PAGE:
As businesses, we’re told to keep an eye on the competition, but there’s a difference between peeping through a shop window and using an advanced online tool. In this guide, we’re going to explain how you can ramp up your efforts to review competitors and how they advertise to your audience.
Up until now, your ‘keeping an eye on the competition’ strategy has probably been a quick look at their social media channels while on a lunch break. Don’t worry, we’re going to explain how you can actually view your competitors’ Facebook ads today. How are they advertising? What creatives do they use? How does it differ from your own strategy?
Before we look at some example tools, you might be asking yourself why should I care what the competition is doing anyway? Shouldn’t I concentrate on my own strategy and find ways to encourage users to convert?
Well, there are a handful of benefits that come with competitor monitoring:
Please don’t think that we’re giving you permission to stalk the competition and then copy their ads word for word; there are so many problems with this idea. That being said, nothing is stopping you from using the campaigns of others to improve your own. For example, it might be a writing technique that all other companies are using that you haven’t yet implemented. After learning what works for competitors, you can use something similar in your own campaigns.
Do they offer a discount through ads? Do they use numbers or specific images to attract attention? Do they go for a personal tone rather than a professional one? Do they focus on the pain points of customers? Are they offering eBooks, podcasts, and other valuable content to the audience?
Another reason to follow the ads of your competitors is to identify areas where you may be falling behind. We mentioned discounts and eBooks in the previous point, and this is often where businesses realize that they’re taking the wrong approach. Think of yourself as a customer; would you choose the business offering a free eBook or the one asking for your email address and offering nothing in return? Similarly, would you choose a business offering a discount or one with no discount?
As you look at your competitors' Facebook ads, you might learn that they’re doing something that makes them more appealing and subsequently generating positive feedback. Now might be the perfect time for you to play catch up and cash in on those stronger results.
We were careful not to talk about keywords in the first two sections and this is because it deserves a section of its own. Again, it’s not about copying, it’s about finding new opportunities as advertisers. By looking at competitors, you learn what keywords they value the most. Are they the same as your keywords or are they in a slightly different direction? Essentially, you’re performing keyword research (and often for free!).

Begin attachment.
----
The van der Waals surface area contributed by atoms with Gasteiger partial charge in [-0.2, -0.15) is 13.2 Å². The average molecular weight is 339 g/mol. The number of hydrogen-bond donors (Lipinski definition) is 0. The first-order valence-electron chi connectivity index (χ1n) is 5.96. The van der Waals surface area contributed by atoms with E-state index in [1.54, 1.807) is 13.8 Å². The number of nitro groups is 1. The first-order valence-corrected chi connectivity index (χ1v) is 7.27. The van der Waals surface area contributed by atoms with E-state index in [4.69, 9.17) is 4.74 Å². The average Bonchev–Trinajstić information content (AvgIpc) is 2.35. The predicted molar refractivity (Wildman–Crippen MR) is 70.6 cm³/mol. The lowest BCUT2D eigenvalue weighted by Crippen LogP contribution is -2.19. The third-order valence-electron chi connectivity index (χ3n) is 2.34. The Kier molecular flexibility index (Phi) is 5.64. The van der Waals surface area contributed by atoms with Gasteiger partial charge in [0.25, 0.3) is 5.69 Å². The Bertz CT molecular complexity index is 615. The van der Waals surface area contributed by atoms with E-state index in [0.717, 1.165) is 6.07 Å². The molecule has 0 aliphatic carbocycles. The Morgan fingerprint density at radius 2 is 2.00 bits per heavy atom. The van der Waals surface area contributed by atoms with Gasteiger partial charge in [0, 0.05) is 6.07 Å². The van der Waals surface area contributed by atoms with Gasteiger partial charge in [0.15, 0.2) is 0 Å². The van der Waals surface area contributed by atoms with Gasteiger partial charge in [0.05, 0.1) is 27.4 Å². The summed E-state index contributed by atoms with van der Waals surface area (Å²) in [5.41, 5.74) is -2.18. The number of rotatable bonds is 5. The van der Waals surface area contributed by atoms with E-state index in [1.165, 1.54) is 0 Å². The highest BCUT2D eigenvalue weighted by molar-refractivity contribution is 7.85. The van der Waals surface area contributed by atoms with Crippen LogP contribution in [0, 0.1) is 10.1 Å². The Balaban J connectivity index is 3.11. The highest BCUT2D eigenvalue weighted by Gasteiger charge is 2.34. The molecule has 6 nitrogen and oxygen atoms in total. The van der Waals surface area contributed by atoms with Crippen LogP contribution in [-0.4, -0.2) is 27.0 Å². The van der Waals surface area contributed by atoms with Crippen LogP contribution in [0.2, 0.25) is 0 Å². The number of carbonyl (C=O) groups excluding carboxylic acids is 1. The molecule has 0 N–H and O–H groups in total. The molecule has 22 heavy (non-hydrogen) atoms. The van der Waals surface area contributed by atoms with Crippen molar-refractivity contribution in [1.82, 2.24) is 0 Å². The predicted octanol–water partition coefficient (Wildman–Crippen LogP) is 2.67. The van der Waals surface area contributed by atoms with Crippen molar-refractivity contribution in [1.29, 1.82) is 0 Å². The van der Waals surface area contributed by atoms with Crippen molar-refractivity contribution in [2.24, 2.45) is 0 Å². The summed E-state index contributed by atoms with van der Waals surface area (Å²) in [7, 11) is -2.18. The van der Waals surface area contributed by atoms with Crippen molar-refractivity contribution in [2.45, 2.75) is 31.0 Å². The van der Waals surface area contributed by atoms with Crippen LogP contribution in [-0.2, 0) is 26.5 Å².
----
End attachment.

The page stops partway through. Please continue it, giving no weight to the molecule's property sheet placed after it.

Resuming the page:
Finally, landing pages are an extension of your ads. Like strawberries and cream, they work best together. Having an ad that resonates is one thing, but people won’t move any further through the funnel if the landing page is poor. As you monitor competitors’ ads, you have a chance to view their landing pages and compare them against your own.
Are they creating different landing pages for each keyword and campaign? How does the landing page continue the experience from the ad? How does each landing page differ from yours? What seems to work? And what doesn’t?
How do you get started with this strategy? Here are some of the best tools around!
In addition to our advanced AI full marketing suite, we offer a few free tools; one of which is Competitor Research. As the name suggests, our platform notifies users when a new ad is opened by a competitor.
Setup is easy and painless. To start, head over to the Competitor Research section of our website and enter your name, email address, and the names of your competitors. From there, you will receive an email to create an account which will redirect to your custom Competitor Ad Research dashboard. That’s it, it’s as simple as 1,2,3! From now on you will be notified via email when your competitor has launched a new ad campaign or updated their creative across social and search. Want to keep track of more competitors? No problem, just log into your dashboard and you’ll find an Add Competitor section.